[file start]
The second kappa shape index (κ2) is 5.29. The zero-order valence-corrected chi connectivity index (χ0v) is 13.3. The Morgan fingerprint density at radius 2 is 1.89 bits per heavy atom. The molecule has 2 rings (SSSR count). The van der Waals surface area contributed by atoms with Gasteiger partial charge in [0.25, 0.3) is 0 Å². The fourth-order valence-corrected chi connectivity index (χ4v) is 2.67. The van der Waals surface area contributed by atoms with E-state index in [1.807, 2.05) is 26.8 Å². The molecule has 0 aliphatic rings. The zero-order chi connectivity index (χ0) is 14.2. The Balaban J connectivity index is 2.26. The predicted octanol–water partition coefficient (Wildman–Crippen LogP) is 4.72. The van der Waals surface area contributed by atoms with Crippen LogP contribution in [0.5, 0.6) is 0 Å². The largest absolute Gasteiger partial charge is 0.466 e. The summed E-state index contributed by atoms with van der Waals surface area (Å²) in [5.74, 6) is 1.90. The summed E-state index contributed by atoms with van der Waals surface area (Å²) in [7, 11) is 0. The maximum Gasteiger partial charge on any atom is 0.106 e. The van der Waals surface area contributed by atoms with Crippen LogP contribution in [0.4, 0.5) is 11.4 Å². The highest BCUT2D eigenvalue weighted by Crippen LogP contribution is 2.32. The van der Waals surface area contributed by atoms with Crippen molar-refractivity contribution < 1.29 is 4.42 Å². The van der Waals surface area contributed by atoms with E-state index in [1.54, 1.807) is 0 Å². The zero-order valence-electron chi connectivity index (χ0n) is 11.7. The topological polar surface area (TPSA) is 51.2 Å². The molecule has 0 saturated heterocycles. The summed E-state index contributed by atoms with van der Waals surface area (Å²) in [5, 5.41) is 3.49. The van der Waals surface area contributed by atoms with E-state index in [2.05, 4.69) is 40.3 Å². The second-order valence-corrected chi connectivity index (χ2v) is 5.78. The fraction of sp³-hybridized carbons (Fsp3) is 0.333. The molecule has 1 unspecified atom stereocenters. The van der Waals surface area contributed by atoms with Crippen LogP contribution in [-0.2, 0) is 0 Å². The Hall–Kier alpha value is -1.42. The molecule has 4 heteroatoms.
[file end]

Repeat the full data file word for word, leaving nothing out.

The second kappa shape index (κ2) is 5.29. The zero-order valence-corrected chi connectivity index (χ0v) is 13.3. The Morgan fingerprint density at radius 2 is 1.89 bits per heavy atom. The molecule has 2 rings (SSSR count). The van der Waals surface area contributed by atoms with Gasteiger partial charge in [0.25, 0.3) is 0 Å². The fourth-order valence-corrected chi connectivity index (χ4v) is 2.67. The van der Waals surface area contributed by atoms with E-state index in [1.807, 2.05) is 26.8 Å². The molecule has 0 aliphatic rings. The zero-order chi connectivity index (χ0) is 14.2. The Balaban J connectivity index is 2.26. The predicted octanol–water partition coefficient (Wildman–Crippen LogP) is 4.72. The van der Waals surface area contributed by atoms with Crippen LogP contribution in [0.5, 0.6) is 0 Å². The largest absolute Gasteiger partial charge is 0.466 e. The summed E-state index contributed by atoms with van der Waals surface area (Å²) in [5.74, 6) is 1.90. The summed E-state index contributed by atoms with van der Waals surface area (Å²) in [7, 11) is 0. The maximum Gasteiger partial charge on any atom is 0.106 e. The van der Waals surface area contributed by atoms with Crippen LogP contribution in [0.4, 0.5) is 11.4 Å². The highest BCUT2D eigenvalue weighted by Crippen LogP contribution is 2.32. The van der Waals surface area contributed by atoms with Crippen molar-refractivity contribution < 1.29 is 4.42 Å². The van der Waals surface area contributed by atoms with E-state index in [1.54, 1.807) is 0 Å². The zero-order valence-electron chi connectivity index (χ0n) is 11.7. The topological polar surface area (TPSA) is 51.2 Å². The molecule has 0 saturated heterocycles. The summed E-state index contributed by atoms with van der Waals surface area (Å²) in [5, 5.41) is 3.49. The van der Waals surface area contributed by atoms with E-state index in [2.05, 4.69) is 40.3 Å². The second-order valence-corrected chi connectivity index (χ2v) is 5.78. The fraction of sp³-hybridized carbons (Fsp3) is 0.333. The molecule has 1 unspecified atom stereocenters. The van der Waals surface area contributed by atoms with Crippen LogP contribution in [-0.2, 0) is 0 Å². The Hall–Kier alpha value is -1.42. The molecule has 4 heteroatoms.